This list does not need to be exhaustive, nor are your committing to any specific project direction. Keep your need statements simple and unjustified (i.e. don’t skip to the “Why?” yet). A few examples:

  • We need a larger meeting space

  • We need more classrooms for Sunday School

  • We need more outdoor activity spaces

  • We need a less-congested drop-off / pick-up location

  • We need to make our recreation space more accessible for seniors and people with disabilities

Step 3: Choose a “facilitator”

The facilitator will be responsible for:

  • Writing on the whiteboard

  • Keeping the conversation moving forward (don't get stuck for too long on one topic)

  • Ensuring the group remains positive

  • Helping resolve conflict, and

  • Soliciting agreement and unity among the group at each level

Step 4: Choose a need

Pick one of your needs statements to analyze first, and have the facilitator write it on the top of your whiteboard or flip chart. You may want to prioritize your list from Step 2 if you are unsure about whether or not you’ll have enough time to get to them all.

Step 4: Ask “Why?”

For the first time, in response to the need statement written on the whiteboard, ask yourselves, “Why?”, and write your answer underneath the need statement. The team should reach consensus on the answer.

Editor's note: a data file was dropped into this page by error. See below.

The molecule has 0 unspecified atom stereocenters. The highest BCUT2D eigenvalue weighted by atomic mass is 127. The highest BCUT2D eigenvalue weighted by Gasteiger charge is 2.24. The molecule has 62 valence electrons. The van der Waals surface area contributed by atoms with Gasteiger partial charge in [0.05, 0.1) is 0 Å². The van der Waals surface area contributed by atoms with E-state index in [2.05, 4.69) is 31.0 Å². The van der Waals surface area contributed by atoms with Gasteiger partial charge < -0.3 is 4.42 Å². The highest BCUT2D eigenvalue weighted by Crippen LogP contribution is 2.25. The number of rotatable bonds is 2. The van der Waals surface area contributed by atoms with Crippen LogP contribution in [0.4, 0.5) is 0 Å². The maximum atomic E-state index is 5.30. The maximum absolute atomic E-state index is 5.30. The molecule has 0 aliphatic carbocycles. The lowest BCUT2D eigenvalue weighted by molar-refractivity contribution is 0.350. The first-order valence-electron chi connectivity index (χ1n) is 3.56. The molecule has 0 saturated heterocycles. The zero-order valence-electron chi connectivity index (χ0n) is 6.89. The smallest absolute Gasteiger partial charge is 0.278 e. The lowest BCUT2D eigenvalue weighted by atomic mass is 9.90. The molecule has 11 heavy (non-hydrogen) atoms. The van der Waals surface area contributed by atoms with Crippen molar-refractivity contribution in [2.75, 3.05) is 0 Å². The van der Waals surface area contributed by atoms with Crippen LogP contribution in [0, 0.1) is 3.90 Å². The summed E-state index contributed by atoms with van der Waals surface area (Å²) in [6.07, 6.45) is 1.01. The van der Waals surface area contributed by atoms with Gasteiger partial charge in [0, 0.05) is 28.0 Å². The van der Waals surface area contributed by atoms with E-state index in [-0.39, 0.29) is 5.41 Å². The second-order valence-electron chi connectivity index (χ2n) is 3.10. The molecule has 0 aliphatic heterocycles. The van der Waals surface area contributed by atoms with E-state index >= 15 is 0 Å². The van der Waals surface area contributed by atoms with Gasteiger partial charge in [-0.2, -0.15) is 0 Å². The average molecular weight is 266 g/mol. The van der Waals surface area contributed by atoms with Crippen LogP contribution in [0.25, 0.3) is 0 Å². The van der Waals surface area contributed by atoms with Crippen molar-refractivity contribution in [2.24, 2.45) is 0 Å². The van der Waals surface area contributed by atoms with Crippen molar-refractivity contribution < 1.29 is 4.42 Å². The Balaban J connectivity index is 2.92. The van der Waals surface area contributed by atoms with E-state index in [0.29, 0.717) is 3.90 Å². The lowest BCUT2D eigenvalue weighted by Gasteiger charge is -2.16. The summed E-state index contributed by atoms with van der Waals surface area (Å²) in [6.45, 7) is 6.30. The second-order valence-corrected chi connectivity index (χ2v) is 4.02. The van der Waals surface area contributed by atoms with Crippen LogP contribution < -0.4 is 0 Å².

Step 5: Ask “Why?” four more times

Read the answer to the previous "Why?" and ask yourselves "Why?" again. This may sound simple, but coming up with answers become more and more difficult as you go deeper. It may be tempting to reach “Why?” #3 or #4 and give up, thinking you’ve reached a true end. But…push through and do your best to get to the fifth “Why?”

Step 6: Compare the result with your values

Circle the answer to your fifth and final “Why?” question. As a group, discuss how this aligns with your values and the direction of your organization. If it doesn’t, ask “Why?” again: "Why is there a gap between our values and the motivation behind this identified need?" Any gaps will likely take additional time to address.

Step 7: Create an impact statement

Use your final circled answer to create a short statement about the outcome, or impact, that you would want any potential solution to your identified need to have. Imagine what the future would look like if this need was addressed successfully.

Step 8: Repeat with each need in your list

Ensure that you monitor the overall engagement level of your group. If you sense a drop in energy or a lack of participation as the meeting goes on, it may be best to wrap it up and continue a different day.

Step 9: Collect, document, and distribute your impact statements

Create a one-page document (which will go well with your “Guided Values Discussion” summary document from the previous post) with all of your impact statements. This should present a vivid, value-driven vision of the future your team wants to see realized.